Are women less career centric than men? Structure, culture, and identity investments
Some work/family scholars assume that gender differences in career centrality (i.e. the importance of career to one's identity) are a result of differential job characteristics and family demands; others trace these differences to pre-existing cultural orientations. Using the 2010 Generations of Talent data from 9210 employees working in 11 countries for 7 multinational companies, this study verifies the existence of gender differences in career centrality and explores structural and cultural explanations. Gender disparities in career centrality are modest, indicating that women's and men's identification with careers is more similar than is commonly asserted; the most pronounced (but still relatively small) disparities are observed in Japan and China. A large portion of the gender gap is explained by job characteristics, supporting structural explanations. Family demands contribute to explaining the gap as well, but the findings are unexpected: having minor children is associated with higher career centrality for both women and men. In support of cultural explanations, however, traditional gender beliefs are associated with lower career centrality, especially for women, while two job characteristics (job variety and peer relations) have distinct links to career centrality for women and men. Findings challenge the common assumption that family identities compete against work identities.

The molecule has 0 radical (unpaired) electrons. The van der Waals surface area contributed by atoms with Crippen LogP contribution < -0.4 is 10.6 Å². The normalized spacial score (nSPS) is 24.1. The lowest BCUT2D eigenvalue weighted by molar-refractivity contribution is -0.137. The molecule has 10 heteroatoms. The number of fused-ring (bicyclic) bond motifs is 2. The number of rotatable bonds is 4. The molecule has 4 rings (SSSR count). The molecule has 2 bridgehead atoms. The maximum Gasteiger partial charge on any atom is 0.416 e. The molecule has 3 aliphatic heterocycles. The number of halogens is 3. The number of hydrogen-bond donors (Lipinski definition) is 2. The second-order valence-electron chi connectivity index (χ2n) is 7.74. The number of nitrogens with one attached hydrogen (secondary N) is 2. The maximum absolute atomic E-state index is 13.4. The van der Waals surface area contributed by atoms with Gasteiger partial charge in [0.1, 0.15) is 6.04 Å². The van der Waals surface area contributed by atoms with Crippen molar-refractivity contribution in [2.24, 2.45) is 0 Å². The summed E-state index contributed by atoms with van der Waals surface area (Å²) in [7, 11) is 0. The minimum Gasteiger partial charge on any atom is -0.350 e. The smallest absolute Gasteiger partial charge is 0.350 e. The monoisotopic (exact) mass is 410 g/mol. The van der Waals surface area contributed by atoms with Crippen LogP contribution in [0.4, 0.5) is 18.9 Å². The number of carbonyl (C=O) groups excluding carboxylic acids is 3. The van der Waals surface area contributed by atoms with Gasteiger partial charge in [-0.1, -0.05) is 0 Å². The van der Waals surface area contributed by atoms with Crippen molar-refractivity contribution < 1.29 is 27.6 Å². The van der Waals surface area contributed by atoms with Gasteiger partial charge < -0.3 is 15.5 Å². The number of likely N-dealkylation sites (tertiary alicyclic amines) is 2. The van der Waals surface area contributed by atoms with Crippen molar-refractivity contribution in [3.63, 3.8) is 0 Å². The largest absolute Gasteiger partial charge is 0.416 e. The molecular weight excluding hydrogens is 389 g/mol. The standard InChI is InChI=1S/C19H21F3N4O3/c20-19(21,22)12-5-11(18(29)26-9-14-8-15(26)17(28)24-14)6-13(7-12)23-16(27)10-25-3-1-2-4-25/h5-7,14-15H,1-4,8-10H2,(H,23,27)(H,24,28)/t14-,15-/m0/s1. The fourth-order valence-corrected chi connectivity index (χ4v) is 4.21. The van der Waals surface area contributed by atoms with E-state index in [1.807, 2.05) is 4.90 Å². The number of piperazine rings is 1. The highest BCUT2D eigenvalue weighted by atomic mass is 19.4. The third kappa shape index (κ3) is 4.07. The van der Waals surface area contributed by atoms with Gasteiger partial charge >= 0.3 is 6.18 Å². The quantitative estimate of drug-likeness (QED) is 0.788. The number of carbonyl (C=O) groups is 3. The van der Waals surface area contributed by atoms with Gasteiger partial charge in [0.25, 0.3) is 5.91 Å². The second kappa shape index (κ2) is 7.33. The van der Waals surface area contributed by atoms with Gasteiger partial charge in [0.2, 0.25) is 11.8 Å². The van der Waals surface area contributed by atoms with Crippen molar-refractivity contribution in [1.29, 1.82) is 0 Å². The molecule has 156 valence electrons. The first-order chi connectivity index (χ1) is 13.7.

Community, Work and Family
Sweet, Stephen; Sarkisian, Natalia; Matz-Costa, Christina; and Pitt-Catsouphes, Marcie, "Are women less career centric than men? Structure, culture, and identity investments" (2016). Faculty Articles Indexed in Scopus. 732.